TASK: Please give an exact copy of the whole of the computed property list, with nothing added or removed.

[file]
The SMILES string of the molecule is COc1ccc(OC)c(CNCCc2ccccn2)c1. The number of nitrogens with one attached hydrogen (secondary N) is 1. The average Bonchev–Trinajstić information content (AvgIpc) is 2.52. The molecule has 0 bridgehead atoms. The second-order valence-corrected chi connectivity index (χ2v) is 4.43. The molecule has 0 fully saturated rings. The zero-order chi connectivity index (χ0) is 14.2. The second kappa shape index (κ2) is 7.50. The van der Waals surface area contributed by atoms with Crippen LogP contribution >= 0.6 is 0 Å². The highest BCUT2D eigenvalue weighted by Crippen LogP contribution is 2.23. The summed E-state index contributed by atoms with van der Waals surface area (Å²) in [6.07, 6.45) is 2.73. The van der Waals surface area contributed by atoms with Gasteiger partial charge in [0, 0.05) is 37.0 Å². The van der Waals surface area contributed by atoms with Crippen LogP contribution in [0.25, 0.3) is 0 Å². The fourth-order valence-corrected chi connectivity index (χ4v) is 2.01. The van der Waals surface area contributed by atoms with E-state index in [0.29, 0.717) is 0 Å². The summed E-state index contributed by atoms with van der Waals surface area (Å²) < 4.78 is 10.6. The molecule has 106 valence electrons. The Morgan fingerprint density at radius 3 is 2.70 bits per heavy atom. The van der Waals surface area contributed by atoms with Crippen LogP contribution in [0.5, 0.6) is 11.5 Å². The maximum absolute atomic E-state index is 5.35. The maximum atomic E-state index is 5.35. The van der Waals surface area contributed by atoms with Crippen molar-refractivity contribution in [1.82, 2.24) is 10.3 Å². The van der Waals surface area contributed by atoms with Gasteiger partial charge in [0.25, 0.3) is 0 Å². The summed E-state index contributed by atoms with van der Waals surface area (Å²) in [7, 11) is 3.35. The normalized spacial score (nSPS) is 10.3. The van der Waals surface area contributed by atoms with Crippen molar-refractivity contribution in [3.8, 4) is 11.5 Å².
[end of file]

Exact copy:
The SMILES string of the molecule is COc1ccc(OC)c(CNCCc2ccccn2)c1. The number of nitrogens with one attached hydrogen (secondary N) is 1. The average Bonchev–Trinajstić information content (AvgIpc) is 2.52. The molecule has 0 bridgehead atoms. The second-order valence-corrected chi connectivity index (χ2v) is 4.43. The molecule has 0 fully saturated rings. The zero-order chi connectivity index (χ0) is 14.2. The second kappa shape index (κ2) is 7.50. The van der Waals surface area contributed by atoms with Crippen LogP contribution >= 0.6 is 0 Å². The highest BCUT2D eigenvalue weighted by Crippen LogP contribution is 2.23. The summed E-state index contributed by atoms with van der Waals surface area (Å²) in [6.07, 6.45) is 2.73. The van der Waals surface area contributed by atoms with Gasteiger partial charge in [0, 0.05) is 37.0 Å². The van der Waals surface area contributed by atoms with Crippen LogP contribution in [0.25, 0.3) is 0 Å². The fourth-order valence-corrected chi connectivity index (χ4v) is 2.01. The van der Waals surface area contributed by atoms with E-state index in [0.29, 0.717) is 0 Å². The summed E-state index contributed by atoms with van der Waals surface area (Å²) < 4.78 is 10.6. The molecule has 106 valence electrons. The Morgan fingerprint density at radius 3 is 2.70 bits per heavy atom. The van der Waals surface area contributed by atoms with Crippen LogP contribution in [0.5, 0.6) is 11.5 Å². The maximum absolute atomic E-state index is 5.35. The maximum atomic E-state index is 5.35. The van der Waals surface area contributed by atoms with Crippen molar-refractivity contribution in [1.82, 2.24) is 10.3 Å². The van der Waals surface area contributed by atoms with Gasteiger partial charge in [0.25, 0.3) is 0 Å². The summed E-state index contributed by atoms with van der Waals surface area (Å²) in [7, 11) is 3.35. The normalized spacial score (nSPS) is 10.3. The van der Waals surface area contributed by atoms with Crippen molar-refractivity contribution in [3.8, 4) is 11.5 Å².